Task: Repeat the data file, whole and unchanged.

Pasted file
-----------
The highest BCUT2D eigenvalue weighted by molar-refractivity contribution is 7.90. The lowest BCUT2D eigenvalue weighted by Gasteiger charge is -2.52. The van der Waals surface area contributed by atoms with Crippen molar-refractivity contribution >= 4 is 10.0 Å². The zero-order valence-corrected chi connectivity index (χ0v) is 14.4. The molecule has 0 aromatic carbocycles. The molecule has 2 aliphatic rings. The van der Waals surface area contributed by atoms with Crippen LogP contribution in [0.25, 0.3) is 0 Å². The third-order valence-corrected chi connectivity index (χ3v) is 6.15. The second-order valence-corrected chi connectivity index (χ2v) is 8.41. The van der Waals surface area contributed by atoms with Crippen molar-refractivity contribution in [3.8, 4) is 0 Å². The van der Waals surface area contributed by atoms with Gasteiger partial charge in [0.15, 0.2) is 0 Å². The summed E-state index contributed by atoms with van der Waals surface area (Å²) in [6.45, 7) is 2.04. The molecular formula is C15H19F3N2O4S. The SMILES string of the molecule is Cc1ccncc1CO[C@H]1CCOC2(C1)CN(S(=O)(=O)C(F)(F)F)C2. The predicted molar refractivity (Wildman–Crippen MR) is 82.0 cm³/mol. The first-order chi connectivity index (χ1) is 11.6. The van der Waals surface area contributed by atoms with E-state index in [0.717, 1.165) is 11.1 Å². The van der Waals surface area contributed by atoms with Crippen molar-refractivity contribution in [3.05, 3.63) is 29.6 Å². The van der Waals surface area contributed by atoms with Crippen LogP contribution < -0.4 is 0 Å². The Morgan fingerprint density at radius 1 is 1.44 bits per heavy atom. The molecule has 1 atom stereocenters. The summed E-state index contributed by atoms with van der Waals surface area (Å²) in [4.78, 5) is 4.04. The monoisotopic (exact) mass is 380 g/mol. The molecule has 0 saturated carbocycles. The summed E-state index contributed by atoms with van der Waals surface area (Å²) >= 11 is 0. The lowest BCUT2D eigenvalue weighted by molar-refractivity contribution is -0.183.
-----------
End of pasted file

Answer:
The highest BCUT2D eigenvalue weighted by molar-refractivity contribution is 7.90. The lowest BCUT2D eigenvalue weighted by Gasteiger charge is -2.52. The van der Waals surface area contributed by atoms with Crippen molar-refractivity contribution >= 4 is 10.0 Å². The zero-order valence-corrected chi connectivity index (χ0v) is 14.4. The molecule has 0 aromatic carbocycles. The molecule has 2 aliphatic rings. The van der Waals surface area contributed by atoms with Crippen LogP contribution in [0.25, 0.3) is 0 Å². The third-order valence-corrected chi connectivity index (χ3v) is 6.15. The second-order valence-corrected chi connectivity index (χ2v) is 8.41. The van der Waals surface area contributed by atoms with Crippen molar-refractivity contribution in [3.8, 4) is 0 Å². The van der Waals surface area contributed by atoms with Gasteiger partial charge in [0.15, 0.2) is 0 Å². The summed E-state index contributed by atoms with van der Waals surface area (Å²) in [6.45, 7) is 2.04. The molecular formula is C15H19F3N2O4S. The SMILES string of the molecule is Cc1ccncc1CO[C@H]1CCOC2(C1)CN(S(=O)(=O)C(F)(F)F)C2. The predicted molar refractivity (Wildman–Crippen MR) is 82.0 cm³/mol. The first-order chi connectivity index (χ1) is 11.6. The van der Waals surface area contributed by atoms with E-state index in [0.717, 1.165) is 11.1 Å². The van der Waals surface area contributed by atoms with Crippen molar-refractivity contribution in [3.05, 3.63) is 29.6 Å². The van der Waals surface area contributed by atoms with Crippen LogP contribution < -0.4 is 0 Å². The Morgan fingerprint density at radius 1 is 1.44 bits per heavy atom. The molecule has 1 atom stereocenters. The summed E-state index contributed by atoms with van der Waals surface area (Å²) in [4.78, 5) is 4.04. The monoisotopic (exact) mass is 380 g/mol. The molecule has 0 saturated carbocycles. The summed E-state index contributed by atoms with van der Waals surface area (Å²) >= 11 is 0. The lowest BCUT2D eigenvalue weighted by molar-refractivity contribution is -0.183.